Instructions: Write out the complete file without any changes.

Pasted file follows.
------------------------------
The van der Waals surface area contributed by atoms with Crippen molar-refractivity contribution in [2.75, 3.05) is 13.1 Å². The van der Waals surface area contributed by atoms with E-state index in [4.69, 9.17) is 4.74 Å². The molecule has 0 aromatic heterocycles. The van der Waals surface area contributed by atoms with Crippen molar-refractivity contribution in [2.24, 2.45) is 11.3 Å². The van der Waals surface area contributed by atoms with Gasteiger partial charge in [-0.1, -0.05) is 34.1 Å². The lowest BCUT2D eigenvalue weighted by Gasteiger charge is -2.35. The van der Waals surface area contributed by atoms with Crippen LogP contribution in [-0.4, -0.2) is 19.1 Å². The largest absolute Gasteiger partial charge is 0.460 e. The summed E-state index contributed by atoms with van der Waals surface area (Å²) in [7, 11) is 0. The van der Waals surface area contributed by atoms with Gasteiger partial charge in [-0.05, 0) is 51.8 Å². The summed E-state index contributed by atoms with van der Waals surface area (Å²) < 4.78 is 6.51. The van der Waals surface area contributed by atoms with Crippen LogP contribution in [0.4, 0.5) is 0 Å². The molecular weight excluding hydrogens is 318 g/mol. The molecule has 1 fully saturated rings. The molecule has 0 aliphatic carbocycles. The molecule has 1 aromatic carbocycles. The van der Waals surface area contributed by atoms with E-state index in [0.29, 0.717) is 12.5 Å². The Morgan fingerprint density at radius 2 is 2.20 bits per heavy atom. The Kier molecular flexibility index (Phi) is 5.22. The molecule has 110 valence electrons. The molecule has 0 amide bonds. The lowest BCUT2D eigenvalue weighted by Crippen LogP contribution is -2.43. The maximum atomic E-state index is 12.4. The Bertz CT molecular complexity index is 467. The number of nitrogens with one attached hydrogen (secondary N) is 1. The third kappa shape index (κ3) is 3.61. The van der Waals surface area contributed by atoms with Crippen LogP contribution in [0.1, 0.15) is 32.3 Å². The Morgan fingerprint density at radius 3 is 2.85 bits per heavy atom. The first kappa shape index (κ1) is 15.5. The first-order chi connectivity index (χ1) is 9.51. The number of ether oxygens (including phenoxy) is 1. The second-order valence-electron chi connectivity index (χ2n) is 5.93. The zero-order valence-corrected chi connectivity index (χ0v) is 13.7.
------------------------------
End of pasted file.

The van der Waals surface area contributed by atoms with Crippen molar-refractivity contribution in [2.75, 3.05) is 13.1 Å². The van der Waals surface area contributed by atoms with E-state index in [4.69, 9.17) is 4.74 Å². The molecule has 0 aromatic heterocycles. The van der Waals surface area contributed by atoms with Crippen molar-refractivity contribution in [2.24, 2.45) is 11.3 Å². The van der Waals surface area contributed by atoms with Gasteiger partial charge in [-0.1, -0.05) is 34.1 Å². The lowest BCUT2D eigenvalue weighted by Gasteiger charge is -2.35. The van der Waals surface area contributed by atoms with Crippen LogP contribution in [-0.4, -0.2) is 19.1 Å². The largest absolute Gasteiger partial charge is 0.460 e. The summed E-state index contributed by atoms with van der Waals surface area (Å²) in [7, 11) is 0. The van der Waals surface area contributed by atoms with Gasteiger partial charge in [-0.05, 0) is 51.8 Å². The summed E-state index contributed by atoms with van der Waals surface area (Å²) < 4.78 is 6.51. The van der Waals surface area contributed by atoms with Crippen LogP contribution in [0.4, 0.5) is 0 Å². The molecular weight excluding hydrogens is 318 g/mol. The molecule has 1 fully saturated rings. The molecule has 0 aliphatic carbocycles. The molecule has 1 aromatic carbocycles. The van der Waals surface area contributed by atoms with E-state index in [0.29, 0.717) is 12.5 Å². The Morgan fingerprint density at radius 2 is 2.20 bits per heavy atom. The Kier molecular flexibility index (Phi) is 5.22. The molecule has 110 valence electrons. The molecule has 0 amide bonds. The lowest BCUT2D eigenvalue weighted by Crippen LogP contribution is -2.43. The maximum atomic E-state index is 12.4. The Bertz CT molecular complexity index is 467. The number of nitrogens with one attached hydrogen (secondary N) is 1. The third kappa shape index (κ3) is 3.61. The van der Waals surface area contributed by atoms with Crippen LogP contribution in [0.1, 0.15) is 32.3 Å². The Morgan fingerprint density at radius 3 is 2.85 bits per heavy atom. The first kappa shape index (κ1) is 15.5. The first-order chi connectivity index (χ1) is 9.51. The number of ether oxygens (including phenoxy) is 1. The second-order valence-electron chi connectivity index (χ2n) is 5.93. The zero-order valence-corrected chi connectivity index (χ0v) is 13.7.